“To the extent that they have a sense of where they are heading, we can get them there in a streamlined way,” he said. “But there is no reason a kid halfway through it couldn’t change their mind and go in a different direction, and I would consider that a benefit too. We’re helping them figure out what they want to be a little sooner than they would have otherwise.”
While all of the school districts currently participating in the KU Edwards program are located in the Kansas City metro area, on both sides of the state line, Cook said he is hoping it can expand further into Kansas.
“This is a big tent,” he said. “It’s really been growing quickly (and) we’re certainly interested in continuing to grow.”
Although KU has “taken the lead” on offering these programs with local school districts, other school districts around the state have been hesitant to join these types of programs, Mullin said.
“To my surprise, a lot of school districts don’t want to touch it for some reason,” Mullin said, referring to offering concurrent courses. “That’s what we’re going to work on.”
The school district in Lawrence, however, will likely not be joining the KU Edwards program. Not because it does not provide a valuable opportunity, but because the local school district already has its own plan, said Jennifer Bessolo, curriculum director for USD 497.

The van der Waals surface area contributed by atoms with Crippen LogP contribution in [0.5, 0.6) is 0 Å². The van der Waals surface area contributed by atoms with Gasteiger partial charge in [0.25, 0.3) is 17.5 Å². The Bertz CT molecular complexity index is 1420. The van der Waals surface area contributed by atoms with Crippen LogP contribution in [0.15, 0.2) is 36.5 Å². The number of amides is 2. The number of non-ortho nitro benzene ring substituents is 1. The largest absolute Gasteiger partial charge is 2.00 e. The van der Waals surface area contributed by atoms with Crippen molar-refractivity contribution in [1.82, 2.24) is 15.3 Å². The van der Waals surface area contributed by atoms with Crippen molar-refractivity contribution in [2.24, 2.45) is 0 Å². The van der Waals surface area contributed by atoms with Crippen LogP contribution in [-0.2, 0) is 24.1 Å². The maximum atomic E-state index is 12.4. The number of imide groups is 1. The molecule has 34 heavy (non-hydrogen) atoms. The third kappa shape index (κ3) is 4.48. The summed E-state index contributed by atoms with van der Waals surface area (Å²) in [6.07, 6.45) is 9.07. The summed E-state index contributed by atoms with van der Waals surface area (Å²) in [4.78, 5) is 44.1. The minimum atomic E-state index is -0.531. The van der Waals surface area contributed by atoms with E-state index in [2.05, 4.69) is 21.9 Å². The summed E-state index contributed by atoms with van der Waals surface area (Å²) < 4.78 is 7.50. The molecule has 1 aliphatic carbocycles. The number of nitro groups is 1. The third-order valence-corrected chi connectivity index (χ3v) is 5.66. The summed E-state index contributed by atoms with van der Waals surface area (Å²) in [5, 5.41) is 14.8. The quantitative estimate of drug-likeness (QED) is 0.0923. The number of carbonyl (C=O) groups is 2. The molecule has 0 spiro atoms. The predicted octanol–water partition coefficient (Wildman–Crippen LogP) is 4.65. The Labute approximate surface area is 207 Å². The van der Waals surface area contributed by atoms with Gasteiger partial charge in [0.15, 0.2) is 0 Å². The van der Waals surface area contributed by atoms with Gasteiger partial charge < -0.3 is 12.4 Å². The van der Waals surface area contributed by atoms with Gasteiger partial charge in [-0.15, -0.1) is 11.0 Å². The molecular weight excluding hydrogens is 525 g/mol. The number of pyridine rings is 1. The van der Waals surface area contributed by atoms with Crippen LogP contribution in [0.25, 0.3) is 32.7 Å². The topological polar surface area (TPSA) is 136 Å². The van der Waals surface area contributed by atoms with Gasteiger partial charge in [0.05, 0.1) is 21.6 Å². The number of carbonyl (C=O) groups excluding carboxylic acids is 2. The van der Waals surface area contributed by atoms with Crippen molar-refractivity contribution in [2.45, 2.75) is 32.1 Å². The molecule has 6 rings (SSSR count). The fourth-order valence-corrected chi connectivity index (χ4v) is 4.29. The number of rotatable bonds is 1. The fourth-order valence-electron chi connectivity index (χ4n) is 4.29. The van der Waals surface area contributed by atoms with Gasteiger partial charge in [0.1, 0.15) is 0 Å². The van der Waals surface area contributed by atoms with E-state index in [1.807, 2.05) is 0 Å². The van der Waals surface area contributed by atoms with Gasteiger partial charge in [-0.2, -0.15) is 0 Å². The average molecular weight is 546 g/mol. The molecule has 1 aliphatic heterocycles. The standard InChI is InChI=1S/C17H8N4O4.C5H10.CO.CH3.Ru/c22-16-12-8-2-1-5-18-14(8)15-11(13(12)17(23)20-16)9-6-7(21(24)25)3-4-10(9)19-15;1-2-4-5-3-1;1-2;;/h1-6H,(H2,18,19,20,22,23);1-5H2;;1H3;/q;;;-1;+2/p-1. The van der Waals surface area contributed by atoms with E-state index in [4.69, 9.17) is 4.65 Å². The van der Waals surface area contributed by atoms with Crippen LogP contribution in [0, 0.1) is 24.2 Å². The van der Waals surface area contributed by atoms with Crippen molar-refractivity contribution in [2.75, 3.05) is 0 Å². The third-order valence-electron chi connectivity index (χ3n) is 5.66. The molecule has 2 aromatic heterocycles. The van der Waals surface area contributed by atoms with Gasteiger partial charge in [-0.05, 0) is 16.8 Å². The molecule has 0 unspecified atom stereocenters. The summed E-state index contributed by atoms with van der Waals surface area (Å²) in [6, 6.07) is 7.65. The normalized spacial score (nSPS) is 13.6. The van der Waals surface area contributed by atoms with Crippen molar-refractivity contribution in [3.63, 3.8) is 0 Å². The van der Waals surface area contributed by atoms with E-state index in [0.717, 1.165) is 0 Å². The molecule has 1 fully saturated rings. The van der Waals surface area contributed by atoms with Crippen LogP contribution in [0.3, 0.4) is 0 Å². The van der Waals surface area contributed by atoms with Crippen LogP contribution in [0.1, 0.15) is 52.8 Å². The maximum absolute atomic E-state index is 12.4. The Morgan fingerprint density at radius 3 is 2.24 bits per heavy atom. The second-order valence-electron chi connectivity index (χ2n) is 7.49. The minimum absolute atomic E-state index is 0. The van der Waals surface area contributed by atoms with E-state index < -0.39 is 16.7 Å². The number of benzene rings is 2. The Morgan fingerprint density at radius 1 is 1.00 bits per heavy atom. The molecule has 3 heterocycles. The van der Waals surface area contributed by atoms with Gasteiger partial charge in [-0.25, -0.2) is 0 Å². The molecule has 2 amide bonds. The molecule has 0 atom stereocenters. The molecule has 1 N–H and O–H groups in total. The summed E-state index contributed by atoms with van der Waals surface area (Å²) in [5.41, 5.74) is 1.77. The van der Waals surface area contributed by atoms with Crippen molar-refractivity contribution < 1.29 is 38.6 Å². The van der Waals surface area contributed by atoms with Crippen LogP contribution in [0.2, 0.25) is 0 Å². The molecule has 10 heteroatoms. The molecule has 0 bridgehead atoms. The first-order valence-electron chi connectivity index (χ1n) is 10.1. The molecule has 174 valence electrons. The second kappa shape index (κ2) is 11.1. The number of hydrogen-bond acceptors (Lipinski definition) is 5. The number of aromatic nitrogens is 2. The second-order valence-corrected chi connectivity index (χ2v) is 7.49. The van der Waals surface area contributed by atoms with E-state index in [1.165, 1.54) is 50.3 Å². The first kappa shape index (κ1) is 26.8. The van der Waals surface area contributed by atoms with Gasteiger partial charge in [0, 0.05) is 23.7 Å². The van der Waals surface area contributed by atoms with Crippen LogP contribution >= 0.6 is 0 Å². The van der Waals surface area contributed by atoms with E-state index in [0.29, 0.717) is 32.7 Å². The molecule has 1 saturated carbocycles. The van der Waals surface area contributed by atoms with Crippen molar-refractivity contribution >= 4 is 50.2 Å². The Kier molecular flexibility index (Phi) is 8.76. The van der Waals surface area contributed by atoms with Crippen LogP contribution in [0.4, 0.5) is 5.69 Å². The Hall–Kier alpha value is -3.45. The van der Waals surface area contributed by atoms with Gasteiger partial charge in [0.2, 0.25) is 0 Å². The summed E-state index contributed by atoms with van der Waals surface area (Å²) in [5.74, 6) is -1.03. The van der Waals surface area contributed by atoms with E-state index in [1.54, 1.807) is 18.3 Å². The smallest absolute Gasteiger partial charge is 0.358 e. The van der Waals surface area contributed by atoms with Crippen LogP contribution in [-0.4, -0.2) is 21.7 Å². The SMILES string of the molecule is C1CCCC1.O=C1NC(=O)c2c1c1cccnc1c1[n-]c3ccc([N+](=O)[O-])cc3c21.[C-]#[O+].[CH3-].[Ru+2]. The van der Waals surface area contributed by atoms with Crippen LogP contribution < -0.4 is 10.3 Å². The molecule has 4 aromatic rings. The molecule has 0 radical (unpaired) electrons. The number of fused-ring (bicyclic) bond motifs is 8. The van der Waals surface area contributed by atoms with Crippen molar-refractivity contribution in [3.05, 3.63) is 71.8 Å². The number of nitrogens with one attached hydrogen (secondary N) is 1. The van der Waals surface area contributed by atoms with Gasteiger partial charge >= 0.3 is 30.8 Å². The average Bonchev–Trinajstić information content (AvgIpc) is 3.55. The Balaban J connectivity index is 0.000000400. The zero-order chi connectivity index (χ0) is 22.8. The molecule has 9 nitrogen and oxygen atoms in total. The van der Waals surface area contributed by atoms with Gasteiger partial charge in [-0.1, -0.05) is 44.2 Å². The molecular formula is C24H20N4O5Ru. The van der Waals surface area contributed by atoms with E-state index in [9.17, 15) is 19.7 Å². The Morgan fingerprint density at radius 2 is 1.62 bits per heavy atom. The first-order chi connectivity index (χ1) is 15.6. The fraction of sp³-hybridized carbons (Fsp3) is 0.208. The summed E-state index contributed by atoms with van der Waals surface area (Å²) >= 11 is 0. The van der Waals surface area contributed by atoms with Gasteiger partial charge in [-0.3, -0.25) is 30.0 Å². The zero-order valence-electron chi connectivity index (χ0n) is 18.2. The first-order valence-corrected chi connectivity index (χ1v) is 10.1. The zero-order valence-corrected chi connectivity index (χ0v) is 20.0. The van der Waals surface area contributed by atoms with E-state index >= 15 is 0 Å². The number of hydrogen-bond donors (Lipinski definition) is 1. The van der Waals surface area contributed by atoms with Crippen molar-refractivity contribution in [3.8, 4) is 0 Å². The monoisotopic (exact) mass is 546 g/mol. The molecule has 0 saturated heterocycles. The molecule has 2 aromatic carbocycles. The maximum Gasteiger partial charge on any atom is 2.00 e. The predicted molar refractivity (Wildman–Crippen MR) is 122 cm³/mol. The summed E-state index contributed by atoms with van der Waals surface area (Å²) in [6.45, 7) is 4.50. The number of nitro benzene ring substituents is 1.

In the fall, USD 497 and the main KU campus here in Lawrence finalized an expansion of the school district’s “Jayhawk Blueprint” program. The program now allows USD 497 high school students to take 11 concurrent courses.
“We feel very fortunate to have KU here in our backyard,” Bessolo said. “We (wanted) to make sure our students stay competitive with surrounding students who already have concurrent course partnerships, like Johnson County.”
Bessolo noted the program does not affect the amount of advanced placement courses available to students and called the Jayhawk Blueprint a “parallel” program.
Similar to Degree in Three, the Jayhawk Blueprint offers the concurrent courses at a lower rate. Bessolo said the Lawrence program offers the concurrent courses at one-third rate of standard KU tuition.
Additionally, the Lawrence program received a $50,000 grant, almost half of which will be used to offer needs-based scholarships to cash-strapped students who otherwise couldn’t afford the program.
“We didn’t want that to be a reason students don’t take the opportunity,” she said. “We didn’t want there to be a gap between those who can afford and can’t.”
While the KU Edwards program focuses on specific degrees for students to work toward, the USD 497 program is more open, providing general education courses instead. Focusing on general education may also make it easier for student to transfer those credits to other universities if the student chooses not to attend KU for college, she said.
“This is opening Lawrence opportunities up to quite a few different degree programs,” she said. “Nearly everything KU has offered to us is a core (course) that is transferable.”
Originally, USD 497 explored joining the Degree in Three program, but decided to craft its own because it has the benefit of sharing a city with the university’s main campus.
“We feel like we got the crown jewel,” Bessolo said. “We’re really excited to have this to offer to our students because we feel strongly it’s the best program we can offer our students.”